I was at a meeting in 2014, called the REV Forum; its objective was to rethink cancer care delivery by gathering patients, advocates, thought leaders, and entrepreneurs. Even now I am struck by some of the things I learned that day. One that stays in mind is when a woman who looked like she was in her late 30s stood up and told us, “I had ovarian cancer. And even now, I don’t remember anyone telling me what I was going to go through. I had no one guiding me; it was as if I taught myself. I learned how to be a patient with ovarian cancer.”
That thought came to me recently after a woman presented with a persistent cough. She was in her early 70s and had never been sick. She never smoked, exercised fairly regularly, and ate sensibly. The cough started in late fall, which she attributed to allergies. When it did not go away, she saw her primary care doctor, who treated her for bronchitis (common things are common, after all). Two months went by and still she coughed. Then she noticed small bumps in her neck, and then a mass in her armpit. Still, her doctor was not worried. After another few weeks and no improvement, she underwent imaging, which showed multiple lung masses, including a large one in the right upper lung field. Her doctor had cried when he told her the results. “I think you have cancer.”
She was floored; she later relayed she had stopped hearing him; all she heard was “cancer.” Her doctor sent her to a pulmonologist, who immediately performed a bronchoscopy. A few days later he sat with her. “You have lung cancer, stage IV.” She stared, not believing what she was hearing. She just let him talk. “You will need an oncologist, and you won’t be seeing me again.”
“What do I do next?” was her only response. He told her he would order staging scans and obtain a referral. As she got up to leave, he spoke once more. “Although I won’t see you again as your pulmonologist, I just want you to know I am also a hospice doctor.”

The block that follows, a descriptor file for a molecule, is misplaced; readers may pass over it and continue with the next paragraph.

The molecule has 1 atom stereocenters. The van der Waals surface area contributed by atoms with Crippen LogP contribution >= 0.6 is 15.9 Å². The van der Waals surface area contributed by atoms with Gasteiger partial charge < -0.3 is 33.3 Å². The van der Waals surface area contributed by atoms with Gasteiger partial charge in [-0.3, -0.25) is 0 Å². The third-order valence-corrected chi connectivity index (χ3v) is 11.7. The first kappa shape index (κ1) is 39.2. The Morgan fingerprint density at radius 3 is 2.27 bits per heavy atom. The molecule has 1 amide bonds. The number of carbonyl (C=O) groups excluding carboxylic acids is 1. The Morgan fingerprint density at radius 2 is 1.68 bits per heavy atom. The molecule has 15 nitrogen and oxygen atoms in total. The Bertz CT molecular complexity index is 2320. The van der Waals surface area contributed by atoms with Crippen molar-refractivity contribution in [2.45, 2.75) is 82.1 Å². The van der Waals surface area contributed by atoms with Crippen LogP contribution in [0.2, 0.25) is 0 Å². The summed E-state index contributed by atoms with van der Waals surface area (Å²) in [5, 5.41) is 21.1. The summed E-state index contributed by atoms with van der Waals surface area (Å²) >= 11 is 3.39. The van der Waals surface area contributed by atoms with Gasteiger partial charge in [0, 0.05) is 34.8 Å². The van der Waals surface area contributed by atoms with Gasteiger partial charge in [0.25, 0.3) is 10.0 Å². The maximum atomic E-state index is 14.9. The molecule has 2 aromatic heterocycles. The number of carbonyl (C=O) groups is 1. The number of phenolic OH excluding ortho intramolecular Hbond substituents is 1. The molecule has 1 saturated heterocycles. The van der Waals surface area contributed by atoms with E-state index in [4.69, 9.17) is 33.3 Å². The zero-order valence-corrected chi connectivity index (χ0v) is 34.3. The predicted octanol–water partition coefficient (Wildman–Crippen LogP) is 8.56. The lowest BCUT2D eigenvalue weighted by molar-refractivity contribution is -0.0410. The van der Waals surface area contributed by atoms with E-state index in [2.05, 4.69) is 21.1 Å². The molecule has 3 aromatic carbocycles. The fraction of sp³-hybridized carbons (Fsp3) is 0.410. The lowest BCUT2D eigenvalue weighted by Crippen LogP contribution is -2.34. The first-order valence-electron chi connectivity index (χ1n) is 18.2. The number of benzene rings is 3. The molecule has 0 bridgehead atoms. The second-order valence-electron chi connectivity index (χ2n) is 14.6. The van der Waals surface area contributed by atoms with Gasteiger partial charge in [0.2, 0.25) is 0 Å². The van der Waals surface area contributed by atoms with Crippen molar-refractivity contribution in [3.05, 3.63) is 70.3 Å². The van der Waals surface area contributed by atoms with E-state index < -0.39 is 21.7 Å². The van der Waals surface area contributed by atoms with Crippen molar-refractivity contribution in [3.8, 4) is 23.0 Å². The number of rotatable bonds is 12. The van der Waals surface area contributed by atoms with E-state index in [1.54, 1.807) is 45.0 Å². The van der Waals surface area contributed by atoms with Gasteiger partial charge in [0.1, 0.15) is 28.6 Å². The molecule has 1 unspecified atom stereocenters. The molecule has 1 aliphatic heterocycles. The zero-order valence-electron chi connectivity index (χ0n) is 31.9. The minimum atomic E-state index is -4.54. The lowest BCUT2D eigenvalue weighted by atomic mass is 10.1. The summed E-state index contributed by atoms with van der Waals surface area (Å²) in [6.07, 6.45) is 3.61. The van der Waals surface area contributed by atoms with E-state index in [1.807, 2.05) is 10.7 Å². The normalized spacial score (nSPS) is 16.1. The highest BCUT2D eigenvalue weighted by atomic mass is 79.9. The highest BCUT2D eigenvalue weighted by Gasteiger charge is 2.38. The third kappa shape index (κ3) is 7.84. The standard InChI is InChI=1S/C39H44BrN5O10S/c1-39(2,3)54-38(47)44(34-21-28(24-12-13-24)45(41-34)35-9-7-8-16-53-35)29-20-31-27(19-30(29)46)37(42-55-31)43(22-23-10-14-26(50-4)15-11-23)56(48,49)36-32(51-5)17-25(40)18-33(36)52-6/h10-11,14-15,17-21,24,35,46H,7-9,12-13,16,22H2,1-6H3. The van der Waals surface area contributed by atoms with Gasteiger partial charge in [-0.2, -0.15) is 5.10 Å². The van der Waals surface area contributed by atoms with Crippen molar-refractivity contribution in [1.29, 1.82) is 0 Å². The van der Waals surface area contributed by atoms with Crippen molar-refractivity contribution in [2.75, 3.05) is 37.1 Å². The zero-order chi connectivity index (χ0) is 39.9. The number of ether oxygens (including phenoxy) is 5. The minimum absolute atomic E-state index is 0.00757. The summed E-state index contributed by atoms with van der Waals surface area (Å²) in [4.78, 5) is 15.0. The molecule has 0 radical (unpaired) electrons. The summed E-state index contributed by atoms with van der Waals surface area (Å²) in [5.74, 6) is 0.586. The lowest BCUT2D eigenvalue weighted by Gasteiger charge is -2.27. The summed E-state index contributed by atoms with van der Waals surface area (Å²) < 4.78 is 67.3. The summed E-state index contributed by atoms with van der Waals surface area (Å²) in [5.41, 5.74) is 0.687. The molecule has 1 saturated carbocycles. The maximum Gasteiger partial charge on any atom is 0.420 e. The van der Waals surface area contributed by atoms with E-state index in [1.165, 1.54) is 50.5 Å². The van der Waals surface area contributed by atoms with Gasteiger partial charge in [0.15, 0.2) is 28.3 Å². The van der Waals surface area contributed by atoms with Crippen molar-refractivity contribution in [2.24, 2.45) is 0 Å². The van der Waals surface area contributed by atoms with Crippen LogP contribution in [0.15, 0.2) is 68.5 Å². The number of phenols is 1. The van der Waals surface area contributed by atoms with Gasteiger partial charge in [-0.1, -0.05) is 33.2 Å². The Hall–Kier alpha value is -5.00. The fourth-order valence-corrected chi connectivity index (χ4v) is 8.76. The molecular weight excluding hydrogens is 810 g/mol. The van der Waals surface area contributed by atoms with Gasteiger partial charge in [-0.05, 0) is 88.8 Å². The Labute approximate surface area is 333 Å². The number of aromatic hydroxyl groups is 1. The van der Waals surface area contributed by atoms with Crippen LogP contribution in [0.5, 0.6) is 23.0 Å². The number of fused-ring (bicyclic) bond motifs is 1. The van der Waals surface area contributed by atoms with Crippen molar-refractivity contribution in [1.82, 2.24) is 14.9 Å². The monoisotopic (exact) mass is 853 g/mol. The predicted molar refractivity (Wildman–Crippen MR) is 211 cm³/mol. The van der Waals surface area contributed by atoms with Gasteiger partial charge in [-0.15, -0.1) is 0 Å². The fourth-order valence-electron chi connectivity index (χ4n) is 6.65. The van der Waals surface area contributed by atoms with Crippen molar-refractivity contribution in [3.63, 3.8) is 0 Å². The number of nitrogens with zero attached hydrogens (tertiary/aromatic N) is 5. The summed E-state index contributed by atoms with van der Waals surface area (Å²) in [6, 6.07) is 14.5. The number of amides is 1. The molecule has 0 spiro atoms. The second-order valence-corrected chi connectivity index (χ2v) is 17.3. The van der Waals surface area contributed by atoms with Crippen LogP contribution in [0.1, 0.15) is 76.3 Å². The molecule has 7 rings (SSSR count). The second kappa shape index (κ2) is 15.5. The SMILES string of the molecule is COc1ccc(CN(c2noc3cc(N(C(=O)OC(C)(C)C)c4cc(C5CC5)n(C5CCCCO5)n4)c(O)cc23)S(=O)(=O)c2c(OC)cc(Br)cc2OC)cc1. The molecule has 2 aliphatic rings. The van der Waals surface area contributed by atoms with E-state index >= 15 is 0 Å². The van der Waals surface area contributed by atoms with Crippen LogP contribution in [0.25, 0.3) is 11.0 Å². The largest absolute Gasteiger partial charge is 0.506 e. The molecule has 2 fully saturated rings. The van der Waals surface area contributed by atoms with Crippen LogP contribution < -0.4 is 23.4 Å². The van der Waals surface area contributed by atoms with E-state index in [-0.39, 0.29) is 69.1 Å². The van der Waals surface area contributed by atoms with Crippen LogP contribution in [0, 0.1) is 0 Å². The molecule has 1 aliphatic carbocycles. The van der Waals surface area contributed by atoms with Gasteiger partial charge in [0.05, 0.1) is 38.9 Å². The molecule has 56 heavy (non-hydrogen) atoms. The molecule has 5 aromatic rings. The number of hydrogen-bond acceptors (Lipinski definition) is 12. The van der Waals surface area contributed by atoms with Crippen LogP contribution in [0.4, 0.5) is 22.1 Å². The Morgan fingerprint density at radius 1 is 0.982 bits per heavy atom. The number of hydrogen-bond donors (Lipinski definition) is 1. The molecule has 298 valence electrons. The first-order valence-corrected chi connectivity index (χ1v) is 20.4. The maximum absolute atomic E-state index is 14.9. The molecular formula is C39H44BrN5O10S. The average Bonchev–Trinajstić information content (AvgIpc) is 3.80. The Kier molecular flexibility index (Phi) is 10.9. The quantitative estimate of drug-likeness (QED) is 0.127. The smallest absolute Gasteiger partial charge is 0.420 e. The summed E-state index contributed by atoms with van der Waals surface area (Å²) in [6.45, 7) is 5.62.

With that, she broke down. She wasn’t sure what she heard: cancer, stage IV, oncologist, scans, hospice. She left fearing she had no chance, that she would die, and die very soon. “Why did he say that to me?” she wondered. The next 24 hours she was paralyzed with fear. She did not know what to think, what to do, and what would happen next.
This was no patient of mine; nor was it a story told to me at that day at the REV forum. This was my aunt. And this was how she was told she had cancer. She had not been told what “staging” meant, that scans were the way we staged. She had not been told there are different types of lung cancer, nor that molecular changes in some cancers were being used to choose treatments. She also had not been told that palliative care can be of use; and that it was not the same thing as hospice.
Hearing what she went through, I made arrangements for an expedited evaluation with an oncologist I trusted. I reached out to my colleague by email and got a response within an hour. I spoke to my aunt about how lung cancer treatment had evolved, the role of genomic testing to predict treatment, and yes, even the role of palliative care. But, I knew I should not — and would not — be her oncologist. What she needed from me, from her family, was support.
Her first visit to my colleague seemed to change everything. She called her oncologist “kind,” commented on how the visit went for an hour; “She didn’t rush or anything.” Her doctor asked about her life, her kids, her partner. “It was as if she was getting to know me,” and it made her see that everything might be okay. “She explained what lung cancer was, where it was in my body. She told me they were going to test the tumor to see what treatment would have the best shot. I felt I learned more after that one visit then I had understood since cancer came into my life.”
Her subsequent visits left her even more comfortable with her care; she even saw that it was possible to live with cancer. She started treatment, and even though she knew she could not be cured, she was hopeful that her life could still extend into years.
My aunt’s journey reminded me of several things: That no one is equipped to learn they have cancer from the start, and that words can mean everything. It taught me that as oncologists, we can teach, and we can comfort; and that many patients will appreciate it if we do both. Yes, patients need to learn to do cancer, that much I believe. Who better to teach than those of us who have dedicated our professional careers to caring for them.
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